Towns and cities across Virginia are eligible to apply for a new grant program that will provide up to $10,000 to map, evaluate and plan for conserving their natural resources. As many as 10 localities (or planning district commissions) will be awarded the grants later this year.
With funding provided by the Southern Region of the U.S. Forest Service, grant recipients are required to provide a one to one match of the amount awarded through either a cash or in-kind contribution. The Green Infrastructure Community Planning Grant will be administered by the Green Infrastructure Center and supported by the Virginia Department of Forestry. Deadline to apply for this technical assistance is August 21, 2015.
“We’re looking to help localities create a plan for evaluating their top natural resource assets,” said Karen Firehock, director of the Green Infrastructure Center, which is located in Charlottesville. “These natural assets create healthful communities and sustain local economies. However, if we don’t know where this green infrastructure is located, we can lose it over time.”
Green infrastructure includes the interconnected natural systems in a landscape, such as intact forests, woodlands, wetlands, parks and rivers, and agricultural soils. These natural landscape elements provide clean water, air quality, wildlife habitat and food. In urban areas, they also include tree canopy, streams, wetlands and other open spaces, such as parks and trails.
Firehock said, “Localities can reap many benefits, such as revitalizing a downtown business district, protecting water supplies, identifying new recreational opportunities or informing zoning decisions, from their natural systems if they identify, rank and map them as part of the communities’ infrastructure.”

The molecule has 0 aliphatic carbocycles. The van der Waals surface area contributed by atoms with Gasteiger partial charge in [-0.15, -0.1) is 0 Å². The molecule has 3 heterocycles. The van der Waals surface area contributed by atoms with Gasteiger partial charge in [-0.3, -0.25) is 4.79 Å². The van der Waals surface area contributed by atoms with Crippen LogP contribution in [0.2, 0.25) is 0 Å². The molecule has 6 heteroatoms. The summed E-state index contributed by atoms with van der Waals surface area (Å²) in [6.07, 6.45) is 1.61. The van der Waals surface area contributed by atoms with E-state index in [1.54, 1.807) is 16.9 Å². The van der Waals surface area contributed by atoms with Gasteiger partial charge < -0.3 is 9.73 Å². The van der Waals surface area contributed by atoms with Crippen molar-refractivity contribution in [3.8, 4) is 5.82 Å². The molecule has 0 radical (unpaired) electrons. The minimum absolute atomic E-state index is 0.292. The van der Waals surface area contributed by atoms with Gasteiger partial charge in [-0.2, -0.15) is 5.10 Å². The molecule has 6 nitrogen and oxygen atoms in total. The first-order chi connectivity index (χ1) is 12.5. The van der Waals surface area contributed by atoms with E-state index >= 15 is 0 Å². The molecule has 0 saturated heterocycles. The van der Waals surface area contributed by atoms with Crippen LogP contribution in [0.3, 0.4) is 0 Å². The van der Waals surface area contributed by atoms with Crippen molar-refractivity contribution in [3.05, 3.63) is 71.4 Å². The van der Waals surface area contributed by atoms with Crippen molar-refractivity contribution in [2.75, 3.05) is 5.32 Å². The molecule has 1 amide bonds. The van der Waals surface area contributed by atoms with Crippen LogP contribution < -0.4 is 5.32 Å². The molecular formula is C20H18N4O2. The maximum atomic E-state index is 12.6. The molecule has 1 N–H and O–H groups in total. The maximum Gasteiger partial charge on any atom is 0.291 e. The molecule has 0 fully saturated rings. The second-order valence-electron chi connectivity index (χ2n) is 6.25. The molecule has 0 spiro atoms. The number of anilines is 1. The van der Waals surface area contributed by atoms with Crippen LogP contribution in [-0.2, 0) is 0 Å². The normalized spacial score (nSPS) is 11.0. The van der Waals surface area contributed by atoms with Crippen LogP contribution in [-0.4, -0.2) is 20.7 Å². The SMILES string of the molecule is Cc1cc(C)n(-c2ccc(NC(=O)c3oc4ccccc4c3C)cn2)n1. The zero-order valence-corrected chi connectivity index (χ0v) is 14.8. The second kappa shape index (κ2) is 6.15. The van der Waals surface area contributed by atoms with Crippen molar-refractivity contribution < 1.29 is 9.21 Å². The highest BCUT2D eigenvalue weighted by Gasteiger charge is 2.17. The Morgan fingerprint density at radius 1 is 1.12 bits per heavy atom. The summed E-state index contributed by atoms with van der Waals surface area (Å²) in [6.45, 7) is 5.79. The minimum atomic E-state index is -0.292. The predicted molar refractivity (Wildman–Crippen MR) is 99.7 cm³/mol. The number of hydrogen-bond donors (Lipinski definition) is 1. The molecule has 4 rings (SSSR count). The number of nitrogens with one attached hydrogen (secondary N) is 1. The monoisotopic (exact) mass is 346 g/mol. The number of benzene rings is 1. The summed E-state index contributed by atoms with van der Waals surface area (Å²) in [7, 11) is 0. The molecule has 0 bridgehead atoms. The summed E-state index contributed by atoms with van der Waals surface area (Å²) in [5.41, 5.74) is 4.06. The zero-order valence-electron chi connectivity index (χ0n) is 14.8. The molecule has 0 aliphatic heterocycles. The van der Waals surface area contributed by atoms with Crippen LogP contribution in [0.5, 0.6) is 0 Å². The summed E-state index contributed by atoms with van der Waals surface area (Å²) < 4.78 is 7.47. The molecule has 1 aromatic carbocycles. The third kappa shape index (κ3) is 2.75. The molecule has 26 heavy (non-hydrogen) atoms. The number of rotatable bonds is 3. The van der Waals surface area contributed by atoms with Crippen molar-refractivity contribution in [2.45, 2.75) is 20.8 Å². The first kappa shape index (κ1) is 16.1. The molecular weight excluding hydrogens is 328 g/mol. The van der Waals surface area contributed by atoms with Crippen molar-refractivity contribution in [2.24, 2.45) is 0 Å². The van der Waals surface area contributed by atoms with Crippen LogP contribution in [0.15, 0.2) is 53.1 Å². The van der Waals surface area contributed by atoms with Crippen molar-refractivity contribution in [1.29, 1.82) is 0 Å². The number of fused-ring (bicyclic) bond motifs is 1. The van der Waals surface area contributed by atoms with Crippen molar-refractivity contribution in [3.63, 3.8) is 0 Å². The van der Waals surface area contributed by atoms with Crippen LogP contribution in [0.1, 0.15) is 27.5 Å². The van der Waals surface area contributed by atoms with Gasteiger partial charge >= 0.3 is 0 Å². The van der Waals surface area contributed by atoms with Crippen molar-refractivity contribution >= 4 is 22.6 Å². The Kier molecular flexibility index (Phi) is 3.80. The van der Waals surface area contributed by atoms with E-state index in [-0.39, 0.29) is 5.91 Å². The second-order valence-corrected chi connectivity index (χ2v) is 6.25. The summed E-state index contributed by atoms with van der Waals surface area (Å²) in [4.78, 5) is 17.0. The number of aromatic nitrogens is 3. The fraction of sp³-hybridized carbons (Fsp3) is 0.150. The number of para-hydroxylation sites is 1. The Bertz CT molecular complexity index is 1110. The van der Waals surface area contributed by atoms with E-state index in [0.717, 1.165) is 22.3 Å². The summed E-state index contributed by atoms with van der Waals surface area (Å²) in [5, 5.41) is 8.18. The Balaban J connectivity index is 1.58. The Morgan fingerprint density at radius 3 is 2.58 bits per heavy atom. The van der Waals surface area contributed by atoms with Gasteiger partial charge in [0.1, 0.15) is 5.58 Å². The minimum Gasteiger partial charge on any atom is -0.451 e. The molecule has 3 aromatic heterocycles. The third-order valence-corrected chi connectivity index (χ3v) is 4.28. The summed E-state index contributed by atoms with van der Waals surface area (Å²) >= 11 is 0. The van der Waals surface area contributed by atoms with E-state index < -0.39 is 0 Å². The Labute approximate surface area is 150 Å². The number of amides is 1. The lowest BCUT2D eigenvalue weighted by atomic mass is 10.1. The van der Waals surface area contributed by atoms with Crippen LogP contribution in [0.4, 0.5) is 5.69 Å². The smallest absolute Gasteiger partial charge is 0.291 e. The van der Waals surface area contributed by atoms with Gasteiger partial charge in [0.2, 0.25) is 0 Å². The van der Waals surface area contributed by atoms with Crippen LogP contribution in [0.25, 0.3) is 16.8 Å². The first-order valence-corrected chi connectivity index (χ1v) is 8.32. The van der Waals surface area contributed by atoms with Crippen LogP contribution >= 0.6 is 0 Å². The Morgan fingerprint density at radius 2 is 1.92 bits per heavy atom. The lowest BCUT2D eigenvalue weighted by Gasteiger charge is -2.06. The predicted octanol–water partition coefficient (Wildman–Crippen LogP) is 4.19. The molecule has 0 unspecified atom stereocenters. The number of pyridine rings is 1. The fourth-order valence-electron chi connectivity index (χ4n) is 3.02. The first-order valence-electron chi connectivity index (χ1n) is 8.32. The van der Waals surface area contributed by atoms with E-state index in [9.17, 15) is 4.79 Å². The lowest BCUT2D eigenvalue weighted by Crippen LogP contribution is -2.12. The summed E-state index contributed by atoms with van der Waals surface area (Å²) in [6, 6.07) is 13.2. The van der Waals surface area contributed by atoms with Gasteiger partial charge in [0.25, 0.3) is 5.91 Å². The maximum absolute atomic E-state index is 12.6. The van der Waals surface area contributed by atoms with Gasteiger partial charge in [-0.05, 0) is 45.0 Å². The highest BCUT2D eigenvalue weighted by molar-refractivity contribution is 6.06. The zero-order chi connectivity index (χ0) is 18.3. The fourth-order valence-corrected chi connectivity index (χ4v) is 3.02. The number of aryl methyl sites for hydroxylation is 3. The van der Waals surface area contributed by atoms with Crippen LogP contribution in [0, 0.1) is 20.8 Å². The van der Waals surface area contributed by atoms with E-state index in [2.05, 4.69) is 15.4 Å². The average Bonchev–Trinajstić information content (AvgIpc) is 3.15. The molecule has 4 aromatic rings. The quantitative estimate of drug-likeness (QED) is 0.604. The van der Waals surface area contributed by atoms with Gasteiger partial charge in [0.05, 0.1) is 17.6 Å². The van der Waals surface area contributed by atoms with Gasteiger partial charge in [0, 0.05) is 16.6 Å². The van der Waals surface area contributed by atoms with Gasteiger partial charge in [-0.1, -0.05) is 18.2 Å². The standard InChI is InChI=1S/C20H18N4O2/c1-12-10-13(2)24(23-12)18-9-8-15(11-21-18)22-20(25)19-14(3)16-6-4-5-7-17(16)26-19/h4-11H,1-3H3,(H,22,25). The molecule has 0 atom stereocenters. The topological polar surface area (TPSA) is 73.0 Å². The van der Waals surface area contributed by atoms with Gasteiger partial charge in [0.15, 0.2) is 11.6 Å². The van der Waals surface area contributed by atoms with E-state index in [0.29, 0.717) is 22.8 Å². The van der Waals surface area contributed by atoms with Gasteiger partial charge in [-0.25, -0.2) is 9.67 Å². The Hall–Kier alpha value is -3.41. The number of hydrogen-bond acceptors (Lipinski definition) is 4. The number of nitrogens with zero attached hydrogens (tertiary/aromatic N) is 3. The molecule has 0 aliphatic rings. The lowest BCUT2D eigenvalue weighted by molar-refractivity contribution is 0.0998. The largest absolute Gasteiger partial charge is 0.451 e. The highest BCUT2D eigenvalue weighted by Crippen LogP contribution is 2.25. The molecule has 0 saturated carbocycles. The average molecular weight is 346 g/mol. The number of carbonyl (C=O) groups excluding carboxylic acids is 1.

This planning process will follow the Green Infrastructure Center’s six-step process for creating landscape-scale green infrastructure plans. Such plans can help facilitate development in ways that reduce its impact on the landscape, or to restore environmental functionality where it has been lost.
Firehock said, “People who are concerned about the economy and jobs should be paying attention to green infrastructure. The creative class, which includes artists, media personnel, marketers, lawyers and analysts, makes up 30 percent of the U.S. workforce, and they place a premium on outdoor recreation and access to nature. Additionally, small companies, especially those that have a well-paid and skilled workforce, place a premium on the ‘greenness’ of the local environment. Green infrastructure maps and plans can help localities create better futures by creating a healthier environment that fosters a strong economy.”
Free grant application packets are available via email from [email protected]. Deadline to apply is August 21, 2015.